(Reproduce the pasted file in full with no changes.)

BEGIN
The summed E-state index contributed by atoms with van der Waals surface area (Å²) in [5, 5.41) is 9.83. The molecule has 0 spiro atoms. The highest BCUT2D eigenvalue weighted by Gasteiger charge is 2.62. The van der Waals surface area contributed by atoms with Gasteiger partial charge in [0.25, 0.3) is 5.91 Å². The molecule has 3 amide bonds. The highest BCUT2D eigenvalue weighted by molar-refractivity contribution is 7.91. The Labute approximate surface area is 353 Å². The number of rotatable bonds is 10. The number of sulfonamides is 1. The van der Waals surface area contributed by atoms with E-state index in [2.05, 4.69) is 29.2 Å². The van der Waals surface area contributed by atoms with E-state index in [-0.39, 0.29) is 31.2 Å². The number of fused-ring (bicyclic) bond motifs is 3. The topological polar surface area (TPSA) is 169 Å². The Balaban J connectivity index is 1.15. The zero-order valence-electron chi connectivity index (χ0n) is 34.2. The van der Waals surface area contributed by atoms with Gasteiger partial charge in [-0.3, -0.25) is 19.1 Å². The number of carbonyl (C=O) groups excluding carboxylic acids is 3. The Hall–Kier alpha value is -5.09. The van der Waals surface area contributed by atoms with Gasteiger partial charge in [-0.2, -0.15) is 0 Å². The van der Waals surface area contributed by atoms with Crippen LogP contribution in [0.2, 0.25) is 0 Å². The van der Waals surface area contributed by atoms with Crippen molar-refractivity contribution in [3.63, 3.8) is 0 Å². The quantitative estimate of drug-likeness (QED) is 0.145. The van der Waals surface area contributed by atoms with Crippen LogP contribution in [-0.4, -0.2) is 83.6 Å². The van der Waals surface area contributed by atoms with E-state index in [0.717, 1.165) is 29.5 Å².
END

The summed E-state index contributed by atoms with van der Waals surface area (Å²) in [5, 5.41) is 9.83. The molecule has 0 spiro atoms. The highest BCUT2D eigenvalue weighted by Gasteiger charge is 2.62. The van der Waals surface area contributed by atoms with Gasteiger partial charge in [0.25, 0.3) is 5.91 Å². The molecule has 3 amide bonds. The highest BCUT2D eigenvalue weighted by molar-refractivity contribution is 7.91. The Labute approximate surface area is 353 Å². The number of rotatable bonds is 10. The number of sulfonamides is 1. The van der Waals surface area contributed by atoms with E-state index in [2.05, 4.69) is 29.2 Å². The van der Waals surface area contributed by atoms with E-state index in [-0.39, 0.29) is 31.2 Å². The number of fused-ring (bicyclic) bond motifs is 3. The topological polar surface area (TPSA) is 169 Å². The Balaban J connectivity index is 1.15. The zero-order valence-electron chi connectivity index (χ0n) is 34.2. The van der Waals surface area contributed by atoms with Gasteiger partial charge in [-0.3, -0.25) is 19.1 Å². The number of carbonyl (C=O) groups excluding carboxylic acids is 3. The Hall–Kier alpha value is -5.09. The van der Waals surface area contributed by atoms with Gasteiger partial charge in [-0.2, -0.15) is 0 Å². The van der Waals surface area contributed by atoms with Crippen LogP contribution in [0.2, 0.25) is 0 Å². The van der Waals surface area contributed by atoms with Crippen molar-refractivity contribution in [3.63, 3.8) is 0 Å². The quantitative estimate of drug-likeness (QED) is 0.145. The van der Waals surface area contributed by atoms with Crippen LogP contribution in [-0.4, -0.2) is 83.6 Å². The van der Waals surface area contributed by atoms with E-state index in [0.717, 1.165) is 29.5 Å².